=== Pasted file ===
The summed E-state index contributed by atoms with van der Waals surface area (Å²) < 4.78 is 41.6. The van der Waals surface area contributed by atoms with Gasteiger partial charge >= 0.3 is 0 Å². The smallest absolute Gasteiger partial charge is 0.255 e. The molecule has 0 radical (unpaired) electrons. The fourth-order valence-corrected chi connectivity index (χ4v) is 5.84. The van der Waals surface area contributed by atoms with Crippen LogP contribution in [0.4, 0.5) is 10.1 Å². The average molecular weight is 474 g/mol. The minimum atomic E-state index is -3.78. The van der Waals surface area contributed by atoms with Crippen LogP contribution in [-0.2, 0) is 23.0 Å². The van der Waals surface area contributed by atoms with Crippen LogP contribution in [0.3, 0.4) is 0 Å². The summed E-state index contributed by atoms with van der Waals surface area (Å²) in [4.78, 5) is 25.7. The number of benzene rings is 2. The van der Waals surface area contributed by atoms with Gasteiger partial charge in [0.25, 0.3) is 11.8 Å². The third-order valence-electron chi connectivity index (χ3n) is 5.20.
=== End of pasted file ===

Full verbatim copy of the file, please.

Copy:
The summed E-state index contributed by atoms with van der Waals surface area (Å²) < 4.78 is 41.6. The van der Waals surface area contributed by atoms with Gasteiger partial charge >= 0.3 is 0 Å². The smallest absolute Gasteiger partial charge is 0.255 e. The molecule has 0 radical (unpaired) electrons. The fourth-order valence-corrected chi connectivity index (χ4v) is 5.84. The van der Waals surface area contributed by atoms with Crippen LogP contribution in [0.4, 0.5) is 10.1 Å². The average molecular weight is 474 g/mol. The minimum atomic E-state index is -3.78. The van der Waals surface area contributed by atoms with Crippen LogP contribution in [-0.2, 0) is 23.0 Å². The van der Waals surface area contributed by atoms with Crippen LogP contribution in [0.3, 0.4) is 0 Å². The summed E-state index contributed by atoms with van der Waals surface area (Å²) in [4.78, 5) is 25.7. The number of benzene rings is 2. The van der Waals surface area contributed by atoms with Gasteiger partial charge in [0.25, 0.3) is 11.8 Å². The third-order valence-electron chi connectivity index (χ3n) is 5.20.